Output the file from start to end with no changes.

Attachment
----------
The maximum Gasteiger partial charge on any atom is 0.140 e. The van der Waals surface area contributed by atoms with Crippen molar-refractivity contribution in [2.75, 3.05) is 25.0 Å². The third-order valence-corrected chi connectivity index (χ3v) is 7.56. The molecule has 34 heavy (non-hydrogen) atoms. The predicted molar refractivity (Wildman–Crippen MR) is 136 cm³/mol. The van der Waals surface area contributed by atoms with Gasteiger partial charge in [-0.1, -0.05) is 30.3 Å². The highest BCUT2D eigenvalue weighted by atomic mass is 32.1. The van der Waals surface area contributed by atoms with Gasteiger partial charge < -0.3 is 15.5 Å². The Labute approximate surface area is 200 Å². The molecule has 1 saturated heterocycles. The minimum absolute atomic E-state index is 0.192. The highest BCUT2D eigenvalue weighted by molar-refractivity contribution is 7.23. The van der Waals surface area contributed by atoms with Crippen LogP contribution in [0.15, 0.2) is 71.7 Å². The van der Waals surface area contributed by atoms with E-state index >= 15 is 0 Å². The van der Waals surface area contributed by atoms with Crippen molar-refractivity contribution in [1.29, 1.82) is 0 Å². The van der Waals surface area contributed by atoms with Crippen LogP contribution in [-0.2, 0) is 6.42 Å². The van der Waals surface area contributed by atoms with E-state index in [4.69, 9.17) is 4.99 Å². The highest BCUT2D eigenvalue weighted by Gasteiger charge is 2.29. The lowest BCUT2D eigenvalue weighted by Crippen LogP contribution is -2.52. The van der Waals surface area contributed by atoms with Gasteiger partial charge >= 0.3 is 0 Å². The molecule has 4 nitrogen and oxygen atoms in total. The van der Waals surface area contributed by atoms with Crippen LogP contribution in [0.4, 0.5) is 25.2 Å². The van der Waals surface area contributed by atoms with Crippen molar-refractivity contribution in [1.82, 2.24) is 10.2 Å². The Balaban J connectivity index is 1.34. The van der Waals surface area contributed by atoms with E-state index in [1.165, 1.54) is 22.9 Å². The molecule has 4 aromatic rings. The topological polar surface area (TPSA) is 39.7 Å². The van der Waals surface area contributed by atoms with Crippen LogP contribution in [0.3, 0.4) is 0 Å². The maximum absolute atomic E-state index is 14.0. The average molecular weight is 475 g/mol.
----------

The maximum Gasteiger partial charge on any atom is 0.140 e. The van der Waals surface area contributed by atoms with Crippen molar-refractivity contribution in [2.75, 3.05) is 25.0 Å². The third-order valence-corrected chi connectivity index (χ3v) is 7.56. The molecule has 34 heavy (non-hydrogen) atoms. The predicted molar refractivity (Wildman–Crippen MR) is 136 cm³/mol. The van der Waals surface area contributed by atoms with Gasteiger partial charge in [-0.1, -0.05) is 30.3 Å². The highest BCUT2D eigenvalue weighted by atomic mass is 32.1. The van der Waals surface area contributed by atoms with Gasteiger partial charge < -0.3 is 15.5 Å². The Labute approximate surface area is 200 Å². The molecule has 1 saturated heterocycles. The minimum absolute atomic E-state index is 0.192. The highest BCUT2D eigenvalue weighted by molar-refractivity contribution is 7.23. The van der Waals surface area contributed by atoms with Crippen LogP contribution in [0.15, 0.2) is 71.7 Å². The van der Waals surface area contributed by atoms with E-state index >= 15 is 0 Å². The van der Waals surface area contributed by atoms with Crippen molar-refractivity contribution in [1.29, 1.82) is 0 Å². The van der Waals surface area contributed by atoms with Crippen LogP contribution in [-0.2, 0) is 6.42 Å². The van der Waals surface area contributed by atoms with E-state index in [4.69, 9.17) is 4.99 Å². The highest BCUT2D eigenvalue weighted by Gasteiger charge is 2.29. The lowest BCUT2D eigenvalue weighted by Crippen LogP contribution is -2.52. The van der Waals surface area contributed by atoms with Gasteiger partial charge >= 0.3 is 0 Å². The molecule has 4 nitrogen and oxygen atoms in total. The van der Waals surface area contributed by atoms with Crippen LogP contribution in [0.4, 0.5) is 25.2 Å². The van der Waals surface area contributed by atoms with Crippen molar-refractivity contribution in [1.82, 2.24) is 10.2 Å². The Balaban J connectivity index is 1.34. The van der Waals surface area contributed by atoms with E-state index in [1.165, 1.54) is 22.9 Å². The molecule has 4 aromatic rings. The topological polar surface area (TPSA) is 39.7 Å². The van der Waals surface area contributed by atoms with Crippen LogP contribution in [0.3, 0.4) is 0 Å². The maximum absolute atomic E-state index is 14.0. The average molecular weight is 475 g/mol.